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PO Box 360
Trenton, NJ 08625-0360
|Clifton R. Lacy, M.D. |
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“Like last year, the heavy rain this spring created conditions conducive to breeding of mosquitoes which can transmit
Residents should clean or remove any items on their personal property that collect rain or sprinkler water such as clogged gutters, flowerpots, or old car tires which can serve as a breeding ground for mosquitoes. New Jerseyans should change water in birdbaths at least once a week and repair damaged window and door screens as early in the mosquito season as possible.
Residents that have unwanted tires should contact their local public works or health departments, many of which offer assistance with proper disposal.
Insect repellent containing DEET (N,N-diethyl-meta-toluamide) should be applied to clothing and exposed skin in accordance with labeling directions. Long sleeved shirts, socks and pants should be worn when outdoors. Whenever possible, light colored clothing should be worn outside and outdoor activities should be limited at dawn, dusk and during the evening when mosquitoes are most active.
“Although it is early in the season to have people ill with West Nile virus infection, we have already begun our testing of crows and mosquitoes for the presence of the virus in New Jersey,” said Eddy Bresnitz, M.D., State Epidemiologist and Senior Assistant Commissioner.
Dead birds may be a indication that these viruses are being transmitted between mosquitoes and birds in regions of the state. By reporting dead birds to state and local health departments, residents play an important role in WNV and EEE monitoring.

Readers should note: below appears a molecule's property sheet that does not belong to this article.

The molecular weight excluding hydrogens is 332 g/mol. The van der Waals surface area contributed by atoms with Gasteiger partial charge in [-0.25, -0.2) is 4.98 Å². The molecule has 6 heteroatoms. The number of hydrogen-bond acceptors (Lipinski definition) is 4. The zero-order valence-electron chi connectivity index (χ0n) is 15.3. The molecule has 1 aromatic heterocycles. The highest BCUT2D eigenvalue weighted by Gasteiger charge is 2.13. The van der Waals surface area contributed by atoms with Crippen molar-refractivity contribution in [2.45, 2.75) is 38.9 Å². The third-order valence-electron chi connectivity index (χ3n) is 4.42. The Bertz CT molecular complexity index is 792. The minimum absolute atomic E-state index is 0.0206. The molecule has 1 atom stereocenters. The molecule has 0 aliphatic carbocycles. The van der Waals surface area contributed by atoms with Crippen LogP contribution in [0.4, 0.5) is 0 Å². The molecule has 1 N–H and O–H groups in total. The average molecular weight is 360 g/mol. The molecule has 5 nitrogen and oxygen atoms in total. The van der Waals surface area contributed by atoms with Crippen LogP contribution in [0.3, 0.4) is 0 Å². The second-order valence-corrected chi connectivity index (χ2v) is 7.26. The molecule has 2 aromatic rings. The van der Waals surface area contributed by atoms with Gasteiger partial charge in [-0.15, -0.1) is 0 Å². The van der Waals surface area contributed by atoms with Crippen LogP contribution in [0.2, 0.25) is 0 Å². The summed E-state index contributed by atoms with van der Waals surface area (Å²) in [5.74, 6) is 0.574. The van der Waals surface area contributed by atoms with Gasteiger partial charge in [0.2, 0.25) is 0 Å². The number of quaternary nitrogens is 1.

WNV has been present in the
While WNV is more prevalent in
Both WNV and EEE are transmitted through the bite of a mosquito that has acquired up the virus by feeding on an infected bird. Neither virus can be directly transmitted from birds to humans or from person to person. In the case of EEE, horses can also become infected and die.
The CDC reports that, as of
Most cases of WNV infection involve either no symptoms or mild, flu-like symptoms. However, one out of 150 infected individuals will develop severe neurological disease, The elderly are at increased risk for severe disease.
Cases of EEE range from mild flu-like symptoms to encephalitis (inflammation of the brain), coma, and death. The CDC estimates the EEE fatality rate at 35 percent and that 35 percent of those who survive EEE will have mild to severe neurological deficits.
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Department of Health
P. O. Box 360, Trenton, NJ 08625-0360